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nitzan

shadows and carmack's reverse

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I implemented the shadow volumes from the Lesson 27 tutorial into my game engine. Everything worked and looked great until I entered one of the shadows. Since the front facing tetrahedron no longer existed, the shadow stopped being drawn. Now I implemented Carmack's reverse. But I seem to have some problems with artifacts. My far clip plane is set at 1000 and my shadows only extend 100 units. I tried setting the clip plane to 5000 and 50,000 just in case, but the artifacts persist. My question is ... Do I have to enable anything else special to use carmack's reverse ? Pretty much all I did was set the stencil updates to fail instead of pass: increment stencil when depthtest FAILS for BACK facing shadows then decrement stencil when depthtest FAILS for FRONT facing shadows added screenshots. normal looks correct, reverse has artifacts as can be seen in the table leg: normal render normal stencil reverse render reveser stencil Nitzan

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yes you are making a small mistake, one difference with using depth fail is that your shadow volumes must be ''air tight''...

that is,

when you render the volume, for both inc and dec of the stencil buffer, you must also render the faces that are in the light (the front cap of the shadow volume) and also project these out as far as the shadow is being cast (to make a rear cap to the volume). This makes the volume ''air tight''.. if you get what I mean.
There are ways to optimize out geometry, and some other things, but generally you pretty much must do this.

| - Project-X - my mega project.. getting there... - | - adDeath - | - email me - |

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Ok, I now have a new problem...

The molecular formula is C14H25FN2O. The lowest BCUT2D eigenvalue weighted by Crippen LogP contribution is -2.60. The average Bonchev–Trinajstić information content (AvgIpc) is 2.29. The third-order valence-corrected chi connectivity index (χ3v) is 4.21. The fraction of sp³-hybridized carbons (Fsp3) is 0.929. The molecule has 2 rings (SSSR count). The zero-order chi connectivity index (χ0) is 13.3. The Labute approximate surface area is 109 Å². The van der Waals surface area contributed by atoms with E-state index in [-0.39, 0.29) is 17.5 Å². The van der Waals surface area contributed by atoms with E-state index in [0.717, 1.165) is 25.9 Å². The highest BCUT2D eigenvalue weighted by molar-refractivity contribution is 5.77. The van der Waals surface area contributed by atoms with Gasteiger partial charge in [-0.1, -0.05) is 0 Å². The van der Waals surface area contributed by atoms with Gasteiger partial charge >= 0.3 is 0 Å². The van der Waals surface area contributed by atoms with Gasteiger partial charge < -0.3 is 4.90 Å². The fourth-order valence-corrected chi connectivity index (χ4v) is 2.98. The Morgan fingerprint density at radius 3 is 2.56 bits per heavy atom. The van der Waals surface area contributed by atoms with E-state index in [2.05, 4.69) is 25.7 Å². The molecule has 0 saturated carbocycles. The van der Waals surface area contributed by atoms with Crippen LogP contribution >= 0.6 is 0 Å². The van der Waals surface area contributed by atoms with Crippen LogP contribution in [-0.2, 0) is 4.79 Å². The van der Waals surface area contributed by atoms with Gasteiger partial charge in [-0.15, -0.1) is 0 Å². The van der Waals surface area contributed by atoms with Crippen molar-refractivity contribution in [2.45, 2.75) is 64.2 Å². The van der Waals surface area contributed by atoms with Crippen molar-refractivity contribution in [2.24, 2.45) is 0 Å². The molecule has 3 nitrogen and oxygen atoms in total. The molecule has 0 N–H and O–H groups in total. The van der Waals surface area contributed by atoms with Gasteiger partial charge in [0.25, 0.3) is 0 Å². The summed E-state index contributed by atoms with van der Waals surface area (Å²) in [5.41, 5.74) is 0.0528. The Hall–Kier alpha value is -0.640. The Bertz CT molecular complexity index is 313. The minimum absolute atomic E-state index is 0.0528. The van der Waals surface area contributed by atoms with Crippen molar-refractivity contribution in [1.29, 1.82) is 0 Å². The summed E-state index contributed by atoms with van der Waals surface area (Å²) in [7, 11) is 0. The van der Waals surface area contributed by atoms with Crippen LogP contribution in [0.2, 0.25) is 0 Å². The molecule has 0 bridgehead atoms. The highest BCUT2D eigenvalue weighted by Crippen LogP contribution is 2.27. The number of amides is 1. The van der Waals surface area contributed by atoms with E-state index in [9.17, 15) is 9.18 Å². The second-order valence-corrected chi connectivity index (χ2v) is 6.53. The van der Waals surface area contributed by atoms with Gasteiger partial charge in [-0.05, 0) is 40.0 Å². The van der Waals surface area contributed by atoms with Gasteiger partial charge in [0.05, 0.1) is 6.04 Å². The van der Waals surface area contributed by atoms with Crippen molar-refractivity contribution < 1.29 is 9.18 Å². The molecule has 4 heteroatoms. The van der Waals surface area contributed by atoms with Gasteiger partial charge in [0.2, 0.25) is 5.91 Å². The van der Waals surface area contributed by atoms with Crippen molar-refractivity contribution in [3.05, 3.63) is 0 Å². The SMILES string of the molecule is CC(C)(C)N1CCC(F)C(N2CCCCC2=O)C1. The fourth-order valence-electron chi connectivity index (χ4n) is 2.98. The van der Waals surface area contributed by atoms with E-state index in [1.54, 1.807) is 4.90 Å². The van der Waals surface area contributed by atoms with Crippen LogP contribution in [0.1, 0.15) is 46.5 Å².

If I render the lit faces with depth testing enabled, they z buffer screws up since the "shadow" face is "colliding" with the model''s face.

If I disable depth testing, the face might show up through an object thats infront of it.

How do I render the front (lit) faces ?

Nitzan

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depth test function should be GL_LEQUAL. this should have no problems if your geometry is the same, but I've seen some weird things happen on ati cards with slightly different depth values when texturing is or isn't used and the same with nvidia but I forget what caused it.

What you can do is use either polygon offset or fudge the projection matrix to shift the depth values back very slightly... This will put the volume slightly behind the lit surface (which you want). To fudge the projection matrix simply regenerate it with the near and far clip planes slightly forward (ever so slightly)... say +0.005... You also might want to look into infinite far clip plane (very useful) and using the w coord as 0 to project the shadow to infinity.

| - Project-X - my mega project.. getting there... - | - adDeath - | - email me - |

[edited by - RipTorn on July 6, 2003 3:33:42 AM]

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Ok, I found a quick solution is to scale down the shadow model by 0.99.

Unfortunately some models seem to cast shadows incorrectly. It seems parts of the shadow that sould be cancelled out are not. The anomalies in the shadow also follow the camera. Any ideas what this is and how it could be solved ?

At first I though it was my far clip plane, but increasing that by alot and reducing the distance the shadow gets projected didnt seem to solve it.

Thanks,

Nitzan

[edited by - nitzan on July 7, 2003 12:07:56 PM]

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